Chrome Dreams is a 1977 unreleased album by Neil Young, and also an acetate from that period which is claimed to be of that album.
Jimmy McDonough's Shakey: Neil Young's Biography supports the claim that Chrome Dreams is indeed a bootlegged acetate with said title. A document that accompanied the acetate (which according to Young's archivist Joel Bernstein is a forgery) gave the impression that Young had officially given Chrome Dreams as the title, inspired by rumours in the press of a new album with the same title. Young is quoted as saying "What Chrome Dreams really was, was a sketch that Briggs drew of a grille and front of a '55 Chrysler, and if you turned it on its end, it was this beautiful chick...I called it Chrome Dreams."
Writing in The Guardian, Alexis Petridis opined that the album "could have been Young's strongest album of the 70s". There have been a number of unofficial recreations of Chrome Dreams. Three of the songs featured on Chrome Dreams were officially released in September 2017 on Hitchhiker.
On October 23, 2007, Neil Young released a new album entitled Chrome Dreams II.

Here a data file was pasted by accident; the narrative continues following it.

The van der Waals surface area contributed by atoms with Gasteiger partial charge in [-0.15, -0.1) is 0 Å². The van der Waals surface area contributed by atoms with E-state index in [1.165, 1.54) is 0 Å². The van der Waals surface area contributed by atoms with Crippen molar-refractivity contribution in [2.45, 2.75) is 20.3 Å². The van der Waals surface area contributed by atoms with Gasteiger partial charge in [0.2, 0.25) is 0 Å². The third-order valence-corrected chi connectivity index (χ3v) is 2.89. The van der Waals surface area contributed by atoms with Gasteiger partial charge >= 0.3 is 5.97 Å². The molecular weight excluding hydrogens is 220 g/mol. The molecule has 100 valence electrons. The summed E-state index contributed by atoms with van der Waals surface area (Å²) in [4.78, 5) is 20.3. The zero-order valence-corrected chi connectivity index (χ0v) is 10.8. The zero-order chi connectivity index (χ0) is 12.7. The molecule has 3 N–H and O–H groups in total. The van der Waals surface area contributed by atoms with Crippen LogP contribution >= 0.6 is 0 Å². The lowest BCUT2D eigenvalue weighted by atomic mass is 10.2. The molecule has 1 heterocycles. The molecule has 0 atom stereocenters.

Chrome Dreams features a large amount of still-unreleased material. The version of "Powderfinger" included is the original acoustic demo, while the "Sedan Delivery" featured is at a slower pace than the Rust Never Sleeps take and contains an additional verse. "Pocahontas" is the same version heard on Rust Never Sleeps without overdubs. "Hold Back the Tears" is a radically different take compared to the one that appears on American Stars 'n Bars, also featuring additional lyrics. "Too Far Gone" would not see release until 1989's Freedom. It is presented on Chrome Dreams with Crazy Horse's Frank "Poncho" Sampedro accompanying Young on a 1917 mandolin. "Stringman", a piano ballad, was (according to Shakey) written for Jack Nitzsche and is presented as a performance from Young's 1976 European tour with slight studio overdubs. Eighteen years later Young revived it for his Unplugged performance, never having released the song as a studio track. "Homegrown" here is a different mix than the version on American Stars 'n Bars. The rest of the songs are for the most part identical to their releases on subsequent albums.
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